Updated 13 May 2016

Get functional solutions for ADHD at this year's ADHASA conference

ADHASA is hosting their annual conference for parents of children with ADHD and Adults with ADHD on 28 and 29 May 2016.


Caring for a child with ADHD can be difficult at times and can place a strain on parents and other family members.

Adults with ADHD also have a lot of unanswered questions and may battle to cope with managing day-to-day responsibilities.

For this reason, the Attention Deficit Hyperactivity Support Group of Southern Africa (ADHASA) hosts an annual conference for parents of children with ADHD and adults with ADHD.

This year's conference will take place in Sandton on the 28th and 29th of May 2016 and will include talks on healthy lunchboxes, managing school relationships, careers opportunity and 10 steps before Ritalin.

adhasa conference

ADHASA (Attention Deficit and Hyperactivity Support Group of Southern Africa) is a registered non-profit organisation and has been assisting people for over 20 years, living with and/or affected by ADHD. As a non-profit support group, ADHASA relies heavily on the funds raised by our conference to cover operating expenses so that we can continue providing support to thousands of families affected by ADHD.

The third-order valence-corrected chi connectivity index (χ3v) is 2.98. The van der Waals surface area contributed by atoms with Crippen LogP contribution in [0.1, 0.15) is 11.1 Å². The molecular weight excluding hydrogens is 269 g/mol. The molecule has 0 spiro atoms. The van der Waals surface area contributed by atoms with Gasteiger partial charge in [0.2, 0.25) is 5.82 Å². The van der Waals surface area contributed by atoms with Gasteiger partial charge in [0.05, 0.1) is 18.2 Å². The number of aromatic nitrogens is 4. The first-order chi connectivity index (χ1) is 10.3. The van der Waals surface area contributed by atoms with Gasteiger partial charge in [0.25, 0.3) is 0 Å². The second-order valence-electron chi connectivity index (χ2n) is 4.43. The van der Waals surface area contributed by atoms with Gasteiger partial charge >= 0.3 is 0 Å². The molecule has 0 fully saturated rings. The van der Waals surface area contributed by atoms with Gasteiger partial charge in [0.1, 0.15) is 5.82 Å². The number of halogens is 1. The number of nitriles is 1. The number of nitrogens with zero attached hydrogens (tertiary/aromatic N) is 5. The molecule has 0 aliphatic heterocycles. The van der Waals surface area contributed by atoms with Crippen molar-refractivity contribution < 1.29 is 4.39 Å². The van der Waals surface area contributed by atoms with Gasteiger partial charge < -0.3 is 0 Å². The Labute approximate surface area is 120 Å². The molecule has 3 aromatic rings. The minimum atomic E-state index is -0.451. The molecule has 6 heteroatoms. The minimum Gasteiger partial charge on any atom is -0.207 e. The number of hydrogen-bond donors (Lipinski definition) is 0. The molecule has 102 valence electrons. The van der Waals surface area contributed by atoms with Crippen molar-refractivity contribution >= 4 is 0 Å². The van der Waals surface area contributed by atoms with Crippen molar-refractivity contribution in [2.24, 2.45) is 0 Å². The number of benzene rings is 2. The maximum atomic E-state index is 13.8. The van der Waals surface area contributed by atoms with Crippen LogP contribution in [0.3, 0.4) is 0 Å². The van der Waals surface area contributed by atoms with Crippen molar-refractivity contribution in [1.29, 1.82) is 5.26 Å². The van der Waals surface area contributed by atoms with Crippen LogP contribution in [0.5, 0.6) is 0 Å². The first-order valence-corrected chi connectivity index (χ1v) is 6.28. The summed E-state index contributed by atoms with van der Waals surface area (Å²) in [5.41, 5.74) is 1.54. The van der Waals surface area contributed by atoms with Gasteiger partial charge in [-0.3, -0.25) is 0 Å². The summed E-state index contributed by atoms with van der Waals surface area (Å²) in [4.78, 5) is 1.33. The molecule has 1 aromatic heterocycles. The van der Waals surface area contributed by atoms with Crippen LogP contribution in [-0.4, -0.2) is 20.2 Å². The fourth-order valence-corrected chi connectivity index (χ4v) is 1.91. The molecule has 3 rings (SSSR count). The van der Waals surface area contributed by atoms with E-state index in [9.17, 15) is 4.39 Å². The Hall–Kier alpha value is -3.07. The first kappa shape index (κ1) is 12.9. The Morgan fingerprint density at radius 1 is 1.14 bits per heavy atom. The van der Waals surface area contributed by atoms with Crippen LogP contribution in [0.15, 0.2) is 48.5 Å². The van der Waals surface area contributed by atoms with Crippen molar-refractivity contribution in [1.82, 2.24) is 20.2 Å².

The support group is focused on ADHD and diet, with possible improvements in mood, concentration and behaviour.

ADHASA also offers information, advice, support and guidance as well as referrals to other professionals to further assist sufferers.

For any queries, do not hesitate to contact Carol Mewse, ADHASA's Operations and Marketing Manager:

Read more:

Parenting a child with ADHD

Creativity is an upside to ADHD

Breastfeeding protects against ADHD


KidsHealth: What is ADHD?


Ask the Expert

ADHD Expert

Delia Strondl is a Registered Career Counsellor focusing on both school readiness and career counselling. She achieved her honours in Psychology and completed a career counselling internship. Since then, she has been working with children with a variety of learning difficulties including ADHD and Cerebral Palsy.

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